What to ask before deciding on a IRA charitable contribution or a donation of appreciated securities
Before deciding how to donate to a charity, there are several questions you should review with your tax advisor to fully understand what the best decision is for you and the charitable cause you want to support.
- Do you have IRAs and are you 70½ or older, and are required to take a minimum distribution? If you don’t, you are not eligible for an IRA charitable contribution and need to consider an alternative.
- Do you own appreciated securities that have created a significant potential capital gains tax liability? One of the main benefits of donating appreciated securities instead of cash is avoiding capital gains taxes on the increased value of the assets in addition to getting the income tax deduction. In addition, you can consider buying back securities you may wish to continue to hold, resetting the basis.
- Is the charity qualified to accept an IRA charitable contribution? Some charities are not eligible to receive QCDs. This includes donor-advised funds, private foundations and supporting organizations as described in IRC Section 509(a)(3). Furthermore, a donor is not allowed to receive a benefit in return for a charitable donation. Some smaller charities may not be equipped to handle QCDs and may prefer to receive contributions via a donor-advised fund.
- Do I want to phase the gift to a charity over time? Sometimes it is better for your chosen charity, particularly small organizations, if you phase a large gift. And sometimes you need more time to decide where you want your funds to be distributed. If so, it may be preferable to make a gift to a donor-advised fund that makes it possible to better time the distribution of funds.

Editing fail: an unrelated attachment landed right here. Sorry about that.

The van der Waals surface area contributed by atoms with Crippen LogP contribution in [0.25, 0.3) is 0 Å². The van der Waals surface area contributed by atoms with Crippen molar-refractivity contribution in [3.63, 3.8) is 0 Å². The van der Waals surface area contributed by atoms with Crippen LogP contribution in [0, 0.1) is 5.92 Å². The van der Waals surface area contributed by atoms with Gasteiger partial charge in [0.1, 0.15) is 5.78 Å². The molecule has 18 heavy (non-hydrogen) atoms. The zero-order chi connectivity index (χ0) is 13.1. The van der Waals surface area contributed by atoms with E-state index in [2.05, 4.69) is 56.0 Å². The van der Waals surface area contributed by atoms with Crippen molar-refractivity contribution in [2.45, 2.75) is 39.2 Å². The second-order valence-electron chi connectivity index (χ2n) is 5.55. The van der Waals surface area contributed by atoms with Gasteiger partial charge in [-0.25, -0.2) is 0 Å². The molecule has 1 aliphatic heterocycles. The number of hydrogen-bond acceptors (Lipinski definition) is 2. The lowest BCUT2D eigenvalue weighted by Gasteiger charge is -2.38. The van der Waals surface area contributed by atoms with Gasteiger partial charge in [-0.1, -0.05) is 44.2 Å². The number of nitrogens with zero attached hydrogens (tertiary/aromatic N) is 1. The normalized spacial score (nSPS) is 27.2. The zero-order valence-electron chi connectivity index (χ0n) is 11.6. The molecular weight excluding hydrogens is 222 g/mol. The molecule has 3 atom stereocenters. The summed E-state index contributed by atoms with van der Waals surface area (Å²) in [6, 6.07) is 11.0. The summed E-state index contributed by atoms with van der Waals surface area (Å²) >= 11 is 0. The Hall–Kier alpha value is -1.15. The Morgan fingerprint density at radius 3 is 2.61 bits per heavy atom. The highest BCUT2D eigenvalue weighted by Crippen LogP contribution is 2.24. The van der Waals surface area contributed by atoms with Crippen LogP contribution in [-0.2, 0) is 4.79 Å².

- What would be the impact on your future IRA balances and your investment holdings if you made an IRA charitable contribution or gave appreciated securities? An IRA charitable contribution can reduce your future RMD. A gift of appreciated securities affects the overall composition of your investment portfolio. In some cases, making charitable contributions can help you rebalance a portfolio that has become overweighted in certain areas.
- What are the estate planning implications? Both of these giving strategies can have implications for estate planning. IRAs that are passed on to heirs may be subject to income taxes and estate taxes. Heirs don’t generally owe capital gains taxes on appreciated securities they inherit.